3.3.5. Base-64 fields

A base64 field is defined by a B token. The qualifier C means that the field is stored in the record as a string with a preceding length byte. A base64 field without a C qualifier must be the last field in the record.

The corresponding value in a master record is a string represented as base64 [RFC3548]. The value of a base64 field without a C qualifier may include embedded spaces for readability, which are ignored.

3.3.6. Hex fields

A hex field is defined by an X token. There are no qualifiers. A hex field must be the last field in the record.

The corresponding value in a master record is a string represented as an even number of hexadecimal digits. The value may include embedded spaces for readability, which are ignored.

4. Examples

If a DNS server didn't already have support for MX records, they could be defined as:

 MX:15 Mail exchanger
   I2 Priority (lower values are higher priority)
   N[A,C] Host name

The name is MX, the RRTYPE is 15, and the data includes a two-octet number and a compressed domain name, with additional section records for the domain name.

The SRV record [RFC2782] could be defined as:

 SRV:33 Service location
   I2 Priority
   I2 Weight
   I2 Port
   N[A] Target host name

The name is SRV, the RRTYPE is 33. The record contains three two-octet fields for the priority, weight, and port, and a domain name. The domain name is not compressed, but the DNS server should include additional section records for it.

5. Security considerations

The extension language makes it possible to create master files that represent arbitrary DNS records. Since most DNS servers already provide ways to represent arbitrary data, this doesn't introduce any new security issues to the DNS and DNS servers, although it may create security issues in provisioning software if the provisioning system is intended to limit the kinds of records its users can define.

Extension language files with accidentally or deliberately invalid field definitions could provoke odd bugs in server or provisioning software that doesn't check the syntax before using it.

6. IANA considerations

This document requests that IANA create a registry of DNS Extension Language Field Types. Its initial contents are as follows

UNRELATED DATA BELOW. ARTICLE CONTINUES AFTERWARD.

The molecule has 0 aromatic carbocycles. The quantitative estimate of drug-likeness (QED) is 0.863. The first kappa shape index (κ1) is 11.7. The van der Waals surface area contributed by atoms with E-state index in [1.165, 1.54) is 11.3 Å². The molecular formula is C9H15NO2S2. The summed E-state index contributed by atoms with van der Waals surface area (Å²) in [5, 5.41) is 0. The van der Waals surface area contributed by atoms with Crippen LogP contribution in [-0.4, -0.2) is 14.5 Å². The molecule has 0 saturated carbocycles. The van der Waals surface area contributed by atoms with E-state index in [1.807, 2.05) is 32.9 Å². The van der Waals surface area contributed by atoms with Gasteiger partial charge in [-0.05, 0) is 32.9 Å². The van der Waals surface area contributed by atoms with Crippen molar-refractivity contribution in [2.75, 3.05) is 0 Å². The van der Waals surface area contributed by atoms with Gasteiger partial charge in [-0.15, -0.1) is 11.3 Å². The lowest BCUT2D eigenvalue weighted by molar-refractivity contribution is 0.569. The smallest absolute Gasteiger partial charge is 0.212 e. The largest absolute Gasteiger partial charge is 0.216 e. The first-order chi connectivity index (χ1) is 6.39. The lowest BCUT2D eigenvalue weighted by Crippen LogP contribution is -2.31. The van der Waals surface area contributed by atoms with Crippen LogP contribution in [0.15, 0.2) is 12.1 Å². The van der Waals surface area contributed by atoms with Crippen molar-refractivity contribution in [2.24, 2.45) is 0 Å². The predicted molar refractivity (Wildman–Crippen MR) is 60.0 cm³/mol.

DNS Extension Language Field Types Registry Initial Values
I1 (this document)
I2 (this document)
I4 (this document)
A (this document)
AAAA (this document)
N (this document)
S (this document)
B (this document)
X (this document)

7. References

7.1. References - Normative

[RFC1034] Mockapetris, P., "Domain names - concepts and facilities", STD 13, RFC 1034, November 1987.
[RFC1035] Mockapetris, P., "Domain names - implementation and specification", STD 13, RFC 1035, November 1987.
[RFC3548] Josefsson, S., "The Base16, Base32, and Base64 Data Encodings", RFC 3548, July 2003.
[RFC5234] Crocker, D. and P. Overell, "Augmented BNF for Syntax Specifications: ABNF", STD 68, RFC 5234, January 2008.

7.2. References - Informative

[RFC2782] Gulbrandsen, A., Vixie, P. and L. Esibov, "A DNS RR for specifying the location of services (DNS SRV)", RFC 2782, February 2000.
[RFC4033] Arends, R., Austein, R., Larson, M., Massey, D. and S. Rose, "DNS Security Introduction and Requirements", RFC 4033, March 2005.
[RFC4398] Josefsson, S., "Storing Certificates in the Domain Name System (DNS)", RFC 4398, March 2006.

Appendix A. Change Log

NOTE TO RFC EDITOR: This section may be removed upon publication of this document as an RFC.

A.1. Changes from -03 to -04

More use cases.

Fix up BNF

A.2. Changes from -02 to -03

First stab at BNF

Note $ORIGIN matters

A.3. Changes from -01 to -02

Editorial nits

A.4. Changes from -00 to -01

Switch to multi-line format. Add comments for provisioning.

Author's Address

John Levine Taughannock Networks PO Box 727 Trumansburg, NY 14886 Phone: +1 831 480 2300 EMail: URI: